On the top shelf in the display were photos of Wes, Steve’s best mate who was attacked by a croc, Graham. There was a massive rainstorm and the croc exhibits were flooded. The fences themselves were built strong enough to hold, but debris had built up along the fence-line and threatened to break them. Steve and Wes were working to clear brush as their fellow zoo keepers attempted to distract the croc. With everything that was going on, Graham went for Wes. Graham’s female, Bindi, was nesting at the time, so he was in an elevated aggressive state, and suddenly Wes was slammed into the fence, going right over the top of Steve. Wes managed to roll away, but a bite at 3,000 lbs, per square inch tore at quite a bit of tissue in Wes’s bum, leg, and hand. Steve grabbed a pick handle to defend Wes, who was in the water (a place you definitely don’t want to be with a croc!). As Graham went in for another bite, Steve grabbed his back legs, not knowing if Graham had released Wes or not. Steve was able to get Graham to focus on him, and jammed the pick handle into his mouth as he attacked. Wes got on top of the fence, saw what was happening, and despite missing chunks of flesh from his leg, was ready to jump back in and help Steve. Steve assured him he was okay and had it under control, and told him to get out! They both got to safety and made a trip to the hospital! Talk about an unfavorable friendship/bonding moment!
Nearby, there were more cases with skulls and other artifacts, as well as a wall covered in photos from Steve’s life.
At noon, it was time to head to the Crocoseum for the main show! It began by introducing us to several birds (including one that flew in from its habitat in the wetlands area) and snakes. I think the most entertaining part of the program was when the lorikeets flew around the audience to the tune of “Thunderstruck” by AC/DC. For some reason I never imagined AC/DC and nature would have anything in common…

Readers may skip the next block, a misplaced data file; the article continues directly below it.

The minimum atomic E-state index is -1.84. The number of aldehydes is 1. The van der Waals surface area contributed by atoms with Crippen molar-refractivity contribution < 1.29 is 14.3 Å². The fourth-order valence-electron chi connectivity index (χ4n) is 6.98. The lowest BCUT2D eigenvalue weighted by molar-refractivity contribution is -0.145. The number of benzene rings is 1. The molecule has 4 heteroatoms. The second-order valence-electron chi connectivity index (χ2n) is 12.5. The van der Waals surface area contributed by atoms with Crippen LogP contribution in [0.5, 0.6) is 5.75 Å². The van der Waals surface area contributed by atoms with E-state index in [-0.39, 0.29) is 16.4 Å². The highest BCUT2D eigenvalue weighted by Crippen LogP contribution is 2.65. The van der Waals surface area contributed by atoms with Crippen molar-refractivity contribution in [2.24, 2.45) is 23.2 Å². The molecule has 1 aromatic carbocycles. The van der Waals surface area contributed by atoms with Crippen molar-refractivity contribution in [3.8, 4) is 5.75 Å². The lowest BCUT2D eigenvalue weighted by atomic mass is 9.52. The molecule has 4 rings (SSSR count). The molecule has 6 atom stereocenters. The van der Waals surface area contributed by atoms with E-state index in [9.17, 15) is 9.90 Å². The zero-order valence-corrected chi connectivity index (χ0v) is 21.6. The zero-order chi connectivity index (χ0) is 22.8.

Afterwards, it was time for the crocs! What’s the best way to call a crocodile? Why, jump in the water of course!
Just make sure you get out of the water in time! Digger was the crocodile I saw there on the first day, and the second day was Mossman.
He was hungry.
So was Mossman.
At 2:30pm they had another croc show. I saw Bluey and Casper. The keepers showed us how far they could leap out of the water, and explained that your best bet with crocs is to keep about 5 meters from the shore. Even hanging over the water you can get nabbed.
On the second day I was there, I had the opportunity to feed one of the elephants!
I gave Sabu a piece of zucchini. My hand was all sandy from the trunk, haha!
At one point I walked around the kola enclosure and found a mom and baby! They were adorable!
There were also two young ones playing in the tree.
As I wandered around, quite a few of these lizards decorated the pavement. Sometimes they were so still, you didn’t realize that they were there until they took off running (which got your heart pumping a bit!). These two got in a little spat. Apparently they didn’t appreciate each others company
I wandered around and saw quite a few animals between the two days I was there, but I shared the main highlights. One of the other interesting things I saw was the Wildlife Hospital.
It was built in March of 2004 as a token to Steve’s mom, Lyn, who dedicated her life to helping injured and sick wildlife. In 2008, they opened a new facility, which Steve sadly never got to see completed.
It’s an extra $2 for a ticket to enter, but all of that money goes towards supporting the Wildlife Hospital.
While I was there, a koala came in for an operation. It was hit by a car and had an injured leg (I’m pretty sure it was broken.). As I walked in, they were finishing the procedure and waking her up.
She had a baby with her who was quite the escape artist.
After the koala was semi-awake, the doctor brought her over for us to see before putting her in her chambers for the night.
This was where they housed their patients:
As I was leaving to catch the bus, another koala was coming in who had also had a run-in with a car. Poor little guys.
Around the visitor area in the Wildlife Hospital, they had various pieces of artwork. They all had the common theme of wildlife protection. I thought this piece was rather interesting:
Then we pulled out and drove back to Mooloolaba…
I really enjoyed this trip! It was great to finally see the Home of The Crocodile Hunter! It’s so strange that my top 5 must-do’s have now been completed! I’d have loved to get over to the Perth area on the west coast and New Zealand, but those are trips for another time! I’ve had a fantastic journey and been blessed to see some amazing, wonderful things! What an experience!
The next time I hop on that train, bus to the airport, and jump on an airplane, I’ll be homeward bound! It’s been awesome, but I can’t wait to get back and see all my friends and family!
It’s come around to the time when internship and job applications have started flying out from my hotmail account! I can’t believe college life is almost behind me!
Now it’s time to start the countdown for the Disney Wine & Dine Half Marathon and then a 7-Day Wester Caribbean Disney Cruise! I will settle down and find a job… someday… someday soon! Just a little graduation celebration first… I think I’ve become addicted to travel!